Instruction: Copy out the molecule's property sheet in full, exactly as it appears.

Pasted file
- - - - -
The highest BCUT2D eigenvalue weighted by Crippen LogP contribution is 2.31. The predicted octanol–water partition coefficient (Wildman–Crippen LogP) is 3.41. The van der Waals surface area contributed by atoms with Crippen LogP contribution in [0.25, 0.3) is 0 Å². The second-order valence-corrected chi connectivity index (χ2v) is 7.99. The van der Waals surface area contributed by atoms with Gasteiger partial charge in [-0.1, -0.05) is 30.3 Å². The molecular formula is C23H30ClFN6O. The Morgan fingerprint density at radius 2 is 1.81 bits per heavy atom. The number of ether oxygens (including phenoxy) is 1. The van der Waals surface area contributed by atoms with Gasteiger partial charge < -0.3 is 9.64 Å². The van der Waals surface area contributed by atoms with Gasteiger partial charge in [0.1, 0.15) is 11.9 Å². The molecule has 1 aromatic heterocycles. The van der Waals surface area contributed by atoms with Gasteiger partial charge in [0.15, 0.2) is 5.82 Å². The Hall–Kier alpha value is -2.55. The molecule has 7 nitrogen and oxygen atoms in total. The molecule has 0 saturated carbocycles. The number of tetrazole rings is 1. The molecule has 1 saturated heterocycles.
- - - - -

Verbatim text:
The highest BCUT2D eigenvalue weighted by Crippen LogP contribution is 2.31. The predicted octanol–water partition coefficient (Wildman–Crippen LogP) is 3.41. The van der Waals surface area contributed by atoms with Crippen LogP contribution in [0.25, 0.3) is 0 Å². The second-order valence-corrected chi connectivity index (χ2v) is 7.99. The van der Waals surface area contributed by atoms with Gasteiger partial charge in [-0.1, -0.05) is 30.3 Å². The molecular formula is C23H30ClFN6O. The Morgan fingerprint density at radius 2 is 1.81 bits per heavy atom. The number of ether oxygens (including phenoxy) is 1. The van der Waals surface area contributed by atoms with Gasteiger partial charge < -0.3 is 9.64 Å². The van der Waals surface area contributed by atoms with Gasteiger partial charge in [0.1, 0.15) is 11.9 Å². The molecule has 1 aromatic heterocycles. The van der Waals surface area contributed by atoms with Gasteiger partial charge in [0.15, 0.2) is 5.82 Å². The Hall–Kier alpha value is -2.55. The molecule has 7 nitrogen and oxygen atoms in total. The molecule has 0 saturated carbocycles. The number of tetrazole rings is 1. The molecule has 1 saturated heterocycles.